Financial Burden of Amnesty Programme Unsustainable – Expert

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Dr. Ndubuisi Nwokolo, Senior Policy and Research Lead at NexTier SPD, a development consulting firm says that the financial burden of the Presidential Amnesty Programme (PAP) is unsustainable to the country.

Nwokolo disclosed this while presenting the key finding of a report on amnesty programme by NexTier SPD at a virtual dialogue on PAP, on Tuesday in Abuja.

The report was sponsored by the Nigerian Natural Resource Charter (NNRC).

He said the findings revealed that PAP, in spite gulping billions of naira annually over the years, had failed to address various challenges bedevilling oil-producing communities.

According to him, the programme appears to be rewarding militancy and aggressiveness.

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“The programme is focused on individuals rather than the community; the payments have deepened entitlement culture and had strengthened command and control structures of groups.

“It is also characterised by politics of exclusion, especially the exclusion of the private sector,” he said.

He identified shortcomings and challenges hindering the success of the programme to include widespread corruption, unverified beneficiaries, and poor programme design

Others, he noted include slow progress, low levels of consistency and high dependence on stipends.

Nwokolo said that the reintegration phase of the PAP was still incomplete 10 years after; while difficulty exists in getting current and reliable data on the status of the ex-agitators.

He added that the recently-suspended coordinator of the programme had brought to the notice of Nigerians, some of its entrenched corruption.

“The programme is also characterised by the slow pace of reintegration and lack of employment, especially as the reintegration phase of the Disarmament, Demobilisation and Reintegration, (DDR) process, meant to last five years is still ongoing and there is the difficulty of beneficiaries landing jobs after graduation.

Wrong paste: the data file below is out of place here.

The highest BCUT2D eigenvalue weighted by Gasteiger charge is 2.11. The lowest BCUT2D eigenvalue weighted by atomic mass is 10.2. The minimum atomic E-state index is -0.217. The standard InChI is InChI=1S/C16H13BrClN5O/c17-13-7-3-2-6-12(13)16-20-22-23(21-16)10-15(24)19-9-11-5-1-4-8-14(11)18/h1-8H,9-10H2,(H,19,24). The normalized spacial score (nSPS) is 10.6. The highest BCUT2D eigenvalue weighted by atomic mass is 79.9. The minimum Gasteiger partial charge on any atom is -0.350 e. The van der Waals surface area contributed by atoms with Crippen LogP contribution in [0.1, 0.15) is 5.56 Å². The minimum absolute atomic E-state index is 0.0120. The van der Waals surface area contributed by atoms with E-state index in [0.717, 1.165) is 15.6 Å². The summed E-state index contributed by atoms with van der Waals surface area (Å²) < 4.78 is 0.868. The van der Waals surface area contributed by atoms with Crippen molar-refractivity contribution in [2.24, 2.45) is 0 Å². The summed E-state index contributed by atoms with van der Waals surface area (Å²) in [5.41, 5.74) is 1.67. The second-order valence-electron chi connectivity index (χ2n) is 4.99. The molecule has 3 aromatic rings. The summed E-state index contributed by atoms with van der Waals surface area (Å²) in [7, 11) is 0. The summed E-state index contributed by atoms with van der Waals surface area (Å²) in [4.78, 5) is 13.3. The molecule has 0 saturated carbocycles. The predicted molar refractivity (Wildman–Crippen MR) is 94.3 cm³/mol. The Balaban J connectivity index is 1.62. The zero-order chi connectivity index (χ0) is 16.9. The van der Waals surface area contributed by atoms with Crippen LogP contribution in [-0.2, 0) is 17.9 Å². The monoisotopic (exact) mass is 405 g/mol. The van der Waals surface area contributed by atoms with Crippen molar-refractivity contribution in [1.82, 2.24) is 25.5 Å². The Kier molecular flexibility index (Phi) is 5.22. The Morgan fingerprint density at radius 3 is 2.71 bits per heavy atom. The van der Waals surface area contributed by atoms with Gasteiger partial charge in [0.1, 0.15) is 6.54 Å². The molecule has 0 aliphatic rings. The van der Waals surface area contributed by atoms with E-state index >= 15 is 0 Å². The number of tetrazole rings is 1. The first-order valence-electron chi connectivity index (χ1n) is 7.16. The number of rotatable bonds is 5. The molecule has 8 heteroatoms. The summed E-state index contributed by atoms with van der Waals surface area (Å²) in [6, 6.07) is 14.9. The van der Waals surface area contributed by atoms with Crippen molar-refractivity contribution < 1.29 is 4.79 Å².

“It has brought about an apparent lack of coherence between PAP activities and other Niger Delta interventions; while these have resulted in poor levels of social reintegration,” he added.

Nwokolo, however, called for the reviews of the programme to enable it to achieve a positive reward for oil communities in the country.

“Unless the programme is urgently reviewed, it will continue to serve as a drain on the Federal Government’s resources, especially with the monthly allocation of N5.5 billion.

“It will also continue to engender poor return on investment, record limited success in reintegrating ex-agitators, among others.

He called on the Federal Government to devolve the activities of the amnesty programme to state government’s oil development commission, adding that it would lead to higher levels of effectiveness.

He added that it would reduce cost, while the broad-based oversight that would ensue, would decrease the level of elite capture and corruption.

“Making the states responsible for the amnesty programme will further empower them to provide holistic solutions to manage their own security.

“Leveraging on the oil-producing commissions who are already in the host communities increases the likelihood of success,” he added.

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